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    I would question the statement that science is fairly consistent. Dietary studies are notoriously inconsistent. Sociological studies are often not rigorous. You even have global cooling in the 1970's vs. global warming now. Science provided us with DDT and can even now prove that it is an effective insecticide. It is policy & public opinion that bans DDT, not science. – doneal24 Sep 26 '18 at 16:51

Well, in the US we have something that's often called law that begins this way (after some front matter):

We hold these truths to be self-evident, that all men are created equal, that they are endowed by their Creator with certain unalienable Rights, that among these are Life, Liberty and the pursuit of Happiness.--That to secure these rights, Governments are instituted among Men, deriving their just powers from the consent of the governed, --That whenever any Form of Government becomes destructive of these ends, it is the Right of the People to alter or to abolish it, and to institute new Government, laying its foundation on such principles and organizing its powers in such form, as to them shall seem most likely to effect their Safety and Happiness.

If this is a law, then it is most certainly a law that is not based on science; in fact, it's radically unscientific! What could possibly be a self-evident truth known to science?

  • This law sets a goal and is not a method in itself. This law is a goal in itself. A law which is a method would be the one that limits the speed you can drive. Its goal is to reduce the amount of accidents. But I'm asking if it is often so that laws-methods are unscientific. – rus9384 Sep 26 '18 at 18:28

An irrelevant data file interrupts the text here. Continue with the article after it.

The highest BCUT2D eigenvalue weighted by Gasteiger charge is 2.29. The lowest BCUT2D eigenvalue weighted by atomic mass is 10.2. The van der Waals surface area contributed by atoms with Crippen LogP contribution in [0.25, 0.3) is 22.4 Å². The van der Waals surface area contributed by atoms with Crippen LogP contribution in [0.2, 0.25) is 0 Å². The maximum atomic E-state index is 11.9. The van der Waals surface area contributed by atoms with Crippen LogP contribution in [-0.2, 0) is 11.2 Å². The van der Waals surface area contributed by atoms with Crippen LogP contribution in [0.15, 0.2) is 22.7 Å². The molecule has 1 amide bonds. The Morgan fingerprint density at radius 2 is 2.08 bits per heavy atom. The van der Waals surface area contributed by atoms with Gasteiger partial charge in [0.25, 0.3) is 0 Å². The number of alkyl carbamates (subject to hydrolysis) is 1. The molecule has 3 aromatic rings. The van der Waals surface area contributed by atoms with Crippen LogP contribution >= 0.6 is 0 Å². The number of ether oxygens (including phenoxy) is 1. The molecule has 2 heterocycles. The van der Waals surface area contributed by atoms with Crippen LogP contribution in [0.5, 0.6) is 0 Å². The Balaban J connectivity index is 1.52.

• Is if A then B B therefore A a self-evident truth used by science? Or, dropping it down a level, is mathematics itself a self-evident truth? – doneal24 Sep 26 '18 at 18:40
  • @rus9384, rights are invisible to science. Any law claiming to regulate rights, such as property rights or personal liberty, will not be scientific. – elliot svensson Sep 26 '18 at 18:58
  • @DougO'Neal, if mathematics is self-evident then that self-evidence is presumed by science, not ratified by science. Such mathematics are not inside of science but below it (above it? Around it? meh). – elliot svensson Sep 26 '18 at 19:00

The question asks if lawmakers use scientific method in order to achieve their political goals (which always will be to some degree subjective) or if they use unscientific method.

In the United States, at least, there is some experimentation done with laws at the state level before being instituted at the national level. We see that done with both marijuana legalization and removing the 55mph national speed limit, just to name two examples.

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    Well, it does not really look like experimentation, though. Just some states adopted such laws locally. And they were not the first, marijuana legalization probably was inspired by its legalization in other countries. – rus9384 Sep 26 '18 at 20:38
  • @rus9384 Yes, but eventually the laws spread, or in the case of marijuana, will spread, and became national ones. Local governments serve as experimental subjects before it is used on a national basis. – theresawalrus Sep 26 '18 at 20:42
  • There are a few countries where porn distribution is not restricted. And there is no single state in the US agreeing with that. And there are countries with lower age of consent. But still all states seek to increase that age. And it would not be an issue if third parties could not file suit the adult person there (only adolescent could). But a neighbor can file suit and that seems wrong. – rus9384 Sep 26 '18 at 20:50
  • @rus9384 I'm not saying that this works in all cases, just that it happens in some cases. – theresawalrus Sep 26 '18 at 20:54
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    @rus9384 It seems like your question is really "why isn't child pornography legal?". Just because an experiment occurs (for example California's bizarre political experiments) doesn't mean that it's guaranteed to be a success, or that every other state must follow. Just because child pornography is legal somewhere, doesn't mean it is "scientific" or that it must be legalized everywhere. – user15103 Sep 26 '18 at 21:05